So the government in Bermuda recently approved the purchase of 30 electric buses to replace their older diesel bus fleet, which can be thought to be the first step in a huge multi-year strategy to fully electrify the public transit fleet, which is exciting for a variety of reasons. But this main one, for me, that at least is the biggest, is that this latest purchase covers one-third of Bermuda’s total public bus fleet. I’m happy to see such a large move and it’s thought that based on their initial research, that these new electric buses, or E-buses as they can also be called, they’re lower operating costs, and they’ll be better suited to local roads’ driving conditions, which if you’ve ever been to Bermuda, again, like I said, their roads are very windy and they can be hard to navigate if you’re unfamiliar with driving on the island. Now, these buses will charge primarily at night, which is when most of us, if we have electric vehicles now, or even massive garages for fleets that have EVs, they charge at night.
Gretchen Reese (11:19):
And that’s primarily when the electricity demand is low for the rest of the people in the area. And that’ll be handy for the island residents too. Bermuda’s electrification work is a component of the country’s plan to achieve an 85% renewables on its electrical grid by 2035. And in my opinion, that’s pretty fantastic. They were aided in part by RMI, which is the Rocky Mountain Institute headquartered in Colorado. And it’s an independent nonprofit that advocates for clean energy, and it served as a technical advisor to the Bermudian government by providing detailed analysis to support the purchase of these E-buses. And in order to get financial support for this project and the rollout of these new E-buses, the Bermuda-based, Sea Change Foundation, provided their financial support. When it comes to the opinions of local officials, the director of Bermuda’s Department of Public Transportation, Roger Todd, had quite a bit to say. He said that the new electric buses will not only improve local air quality, but they will also save Bermuda money relative to the legacy that diesel buses have left because they are much less expensive not only to purchase, but also to charge and maintain.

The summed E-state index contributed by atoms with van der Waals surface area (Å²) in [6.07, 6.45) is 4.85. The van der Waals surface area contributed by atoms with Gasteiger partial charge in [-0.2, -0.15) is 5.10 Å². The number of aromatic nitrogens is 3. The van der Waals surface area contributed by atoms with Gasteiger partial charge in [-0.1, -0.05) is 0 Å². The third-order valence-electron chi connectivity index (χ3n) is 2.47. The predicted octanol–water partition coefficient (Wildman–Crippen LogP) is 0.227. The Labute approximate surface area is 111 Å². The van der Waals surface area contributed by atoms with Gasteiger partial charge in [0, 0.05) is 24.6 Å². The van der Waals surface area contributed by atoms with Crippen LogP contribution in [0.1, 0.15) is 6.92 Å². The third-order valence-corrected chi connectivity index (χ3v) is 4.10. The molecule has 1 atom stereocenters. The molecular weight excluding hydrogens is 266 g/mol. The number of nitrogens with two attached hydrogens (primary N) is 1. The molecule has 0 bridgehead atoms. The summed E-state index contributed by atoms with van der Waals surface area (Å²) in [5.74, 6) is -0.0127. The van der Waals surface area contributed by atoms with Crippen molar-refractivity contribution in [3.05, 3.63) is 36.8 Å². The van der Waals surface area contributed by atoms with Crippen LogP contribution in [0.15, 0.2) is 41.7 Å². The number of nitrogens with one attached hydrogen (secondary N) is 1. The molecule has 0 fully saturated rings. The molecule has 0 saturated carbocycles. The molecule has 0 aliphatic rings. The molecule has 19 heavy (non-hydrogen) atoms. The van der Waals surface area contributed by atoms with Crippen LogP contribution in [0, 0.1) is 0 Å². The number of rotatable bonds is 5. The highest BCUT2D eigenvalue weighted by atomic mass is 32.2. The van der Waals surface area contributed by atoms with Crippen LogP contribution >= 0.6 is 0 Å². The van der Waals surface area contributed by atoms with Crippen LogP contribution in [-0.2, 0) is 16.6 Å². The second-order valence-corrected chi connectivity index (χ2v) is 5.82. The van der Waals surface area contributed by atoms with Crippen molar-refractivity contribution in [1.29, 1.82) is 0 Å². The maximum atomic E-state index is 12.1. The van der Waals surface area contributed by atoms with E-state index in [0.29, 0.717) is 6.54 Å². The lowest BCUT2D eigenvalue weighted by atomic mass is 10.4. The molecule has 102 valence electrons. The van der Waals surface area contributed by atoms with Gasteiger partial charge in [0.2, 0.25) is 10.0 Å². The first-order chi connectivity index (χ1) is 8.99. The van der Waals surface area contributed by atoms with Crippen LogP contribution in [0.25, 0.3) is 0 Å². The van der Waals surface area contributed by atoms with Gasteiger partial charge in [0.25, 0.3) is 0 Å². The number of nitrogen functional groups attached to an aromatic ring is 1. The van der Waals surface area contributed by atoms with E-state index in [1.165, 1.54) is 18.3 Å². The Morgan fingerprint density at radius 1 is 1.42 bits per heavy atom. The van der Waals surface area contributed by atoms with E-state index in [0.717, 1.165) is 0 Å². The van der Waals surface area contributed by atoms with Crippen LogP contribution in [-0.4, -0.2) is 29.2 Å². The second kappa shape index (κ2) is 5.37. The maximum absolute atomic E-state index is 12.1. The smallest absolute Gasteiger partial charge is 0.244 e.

Gretchen Reese (12:30):
And I don’t know about you, but I love to see these smaller countries running massive electrification initiatives, or sustainability really for that matter. And it’s so exciting, especially as we see these looming climate targets take over the news and see the work that needs to be done. But the good news is, is that we’re getting there piece by piece and it’ll take time, but I think we’re going to get there soon.
Gretchen Reese (13:04):